America - Front
America - Back
By Craig Snow 10th Feb 2012 | 6,567 views
Get used to those words, you’ll be hearing them a lot.
Grand Slam Tennis is, to the best of my knowledge, the first tennis series to ever feature commentary. The superb commentary of John McEnroe (the best commentator and analyst in the industry) and Pat Cash in Grand Slam Tennis 2 makes it feel like you’re watching an actual match unfold. Their delivery is fantastic; their analysis is typically appropriate and in-synch with the on-court action; and their conversations give your tennis matches a real injection of personality and a much warmer atmosphere. In fact, when I briefly returned to Virtua Tennis and Top Spin after playing a few matches in Grand Slam Tennis 2, I was struck by how hollow and lifeless they felt in comparison - all because of the lack of commentary.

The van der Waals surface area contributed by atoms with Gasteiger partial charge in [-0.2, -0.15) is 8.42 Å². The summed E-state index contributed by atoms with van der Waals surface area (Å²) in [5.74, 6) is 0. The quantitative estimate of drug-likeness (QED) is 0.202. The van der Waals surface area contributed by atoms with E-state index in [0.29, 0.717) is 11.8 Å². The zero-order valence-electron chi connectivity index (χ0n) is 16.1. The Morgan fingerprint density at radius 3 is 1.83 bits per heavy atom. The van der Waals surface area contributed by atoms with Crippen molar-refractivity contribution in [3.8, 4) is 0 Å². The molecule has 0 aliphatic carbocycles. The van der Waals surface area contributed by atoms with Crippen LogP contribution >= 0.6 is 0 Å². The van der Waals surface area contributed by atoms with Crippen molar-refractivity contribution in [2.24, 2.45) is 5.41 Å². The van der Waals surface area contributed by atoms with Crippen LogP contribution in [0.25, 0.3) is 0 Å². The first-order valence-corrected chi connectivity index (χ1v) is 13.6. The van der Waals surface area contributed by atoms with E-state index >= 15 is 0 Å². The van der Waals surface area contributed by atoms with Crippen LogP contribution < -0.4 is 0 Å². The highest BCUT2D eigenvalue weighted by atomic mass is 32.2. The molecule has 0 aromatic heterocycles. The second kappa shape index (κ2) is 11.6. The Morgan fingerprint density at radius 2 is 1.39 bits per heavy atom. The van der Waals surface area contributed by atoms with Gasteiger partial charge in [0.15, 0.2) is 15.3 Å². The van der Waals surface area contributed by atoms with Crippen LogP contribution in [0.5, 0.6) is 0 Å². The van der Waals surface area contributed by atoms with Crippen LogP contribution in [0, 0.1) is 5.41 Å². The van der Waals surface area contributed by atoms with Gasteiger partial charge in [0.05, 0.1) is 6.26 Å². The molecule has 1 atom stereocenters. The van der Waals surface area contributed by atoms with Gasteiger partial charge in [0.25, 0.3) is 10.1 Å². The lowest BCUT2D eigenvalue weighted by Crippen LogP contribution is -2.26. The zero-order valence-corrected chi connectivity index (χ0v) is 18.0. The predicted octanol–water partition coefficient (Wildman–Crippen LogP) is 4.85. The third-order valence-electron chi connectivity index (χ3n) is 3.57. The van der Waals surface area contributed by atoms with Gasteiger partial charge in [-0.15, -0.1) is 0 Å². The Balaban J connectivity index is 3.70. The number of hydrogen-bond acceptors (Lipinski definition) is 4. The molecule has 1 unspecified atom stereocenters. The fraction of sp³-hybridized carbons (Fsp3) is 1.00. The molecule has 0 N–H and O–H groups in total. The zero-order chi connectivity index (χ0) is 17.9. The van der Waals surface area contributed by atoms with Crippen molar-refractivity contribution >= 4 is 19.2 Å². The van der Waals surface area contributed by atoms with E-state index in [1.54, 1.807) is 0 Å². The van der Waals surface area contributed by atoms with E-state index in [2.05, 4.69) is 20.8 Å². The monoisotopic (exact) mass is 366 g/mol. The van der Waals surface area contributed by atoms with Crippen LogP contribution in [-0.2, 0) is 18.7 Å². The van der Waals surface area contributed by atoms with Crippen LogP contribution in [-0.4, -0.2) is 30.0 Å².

It’s a fantastic innovation for the genre, but it has one fatal flaw: there aren’t enough lines. Not nearly enough. Once you’ve heard John McEnroe wax lyrical about the benefits of hitting your shots deep for the umpteenth time, or telling you how tennis players ‘dream of being in this position’ every time you’re about to serve for the match, the whole house of cards will start crashing down; you’ll have reached the point where the commentary’s repetitiveness just starts to grate and you’ll soon mute it. And that’s a crying shame, because it really is great to listen to John McEnroe commentating on your match, just as he would a genuine match-up at Wimbledon or the US Open. The commentary direly needs more lines and, crucially, multiple variations of identical messages that are delivered frequently.